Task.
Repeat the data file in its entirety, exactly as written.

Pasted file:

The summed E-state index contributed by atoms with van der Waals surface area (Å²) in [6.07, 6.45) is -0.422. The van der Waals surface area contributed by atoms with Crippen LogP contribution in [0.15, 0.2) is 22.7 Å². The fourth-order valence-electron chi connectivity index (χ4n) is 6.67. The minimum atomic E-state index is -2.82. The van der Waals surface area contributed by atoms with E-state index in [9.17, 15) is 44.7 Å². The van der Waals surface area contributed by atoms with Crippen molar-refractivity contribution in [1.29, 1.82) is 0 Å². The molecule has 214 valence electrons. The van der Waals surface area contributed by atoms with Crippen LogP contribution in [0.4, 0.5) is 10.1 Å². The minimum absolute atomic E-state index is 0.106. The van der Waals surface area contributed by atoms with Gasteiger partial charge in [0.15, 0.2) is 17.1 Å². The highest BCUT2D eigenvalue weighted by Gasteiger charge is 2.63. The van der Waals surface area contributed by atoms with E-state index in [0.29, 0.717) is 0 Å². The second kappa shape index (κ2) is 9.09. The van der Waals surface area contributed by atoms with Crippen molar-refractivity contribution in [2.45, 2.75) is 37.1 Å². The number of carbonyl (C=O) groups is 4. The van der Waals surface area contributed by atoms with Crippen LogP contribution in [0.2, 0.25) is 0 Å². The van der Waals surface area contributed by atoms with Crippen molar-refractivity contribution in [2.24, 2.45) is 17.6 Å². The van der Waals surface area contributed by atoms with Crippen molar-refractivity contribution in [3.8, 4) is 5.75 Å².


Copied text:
The summed E-state index contributed by atoms with van der Waals surface area (Å²) in [6.07, 6.45) is -0.422. The van der Waals surface area contributed by atoms with Crippen LogP contribution in [0.15, 0.2) is 22.7 Å². The fourth-order valence-electron chi connectivity index (χ4n) is 6.67. The minimum atomic E-state index is -2.82. The van der Waals surface area contributed by atoms with E-state index in [9.17, 15) is 44.7 Å². The van der Waals surface area contributed by atoms with Crippen molar-refractivity contribution in [1.29, 1.82) is 0 Å². The molecule has 214 valence electrons. The van der Waals surface area contributed by atoms with Crippen LogP contribution in [0.4, 0.5) is 10.1 Å². The minimum absolute atomic E-state index is 0.106. The van der Waals surface area contributed by atoms with Gasteiger partial charge in [0.15, 0.2) is 17.1 Å². The highest BCUT2D eigenvalue weighted by Gasteiger charge is 2.63. The van der Waals surface area contributed by atoms with E-state index in [0.29, 0.717) is 0 Å². The second kappa shape index (κ2) is 9.09. The van der Waals surface area contributed by atoms with Crippen molar-refractivity contribution in [2.45, 2.75) is 37.1 Å². The number of carbonyl (C=O) groups is 4. The van der Waals surface area contributed by atoms with Crippen LogP contribution in [0.2, 0.25) is 0 Å². The van der Waals surface area contributed by atoms with Crippen molar-refractivity contribution in [2.24, 2.45) is 17.6 Å². The van der Waals surface area contributed by atoms with Crippen molar-refractivity contribution in [3.8, 4) is 5.75 Å².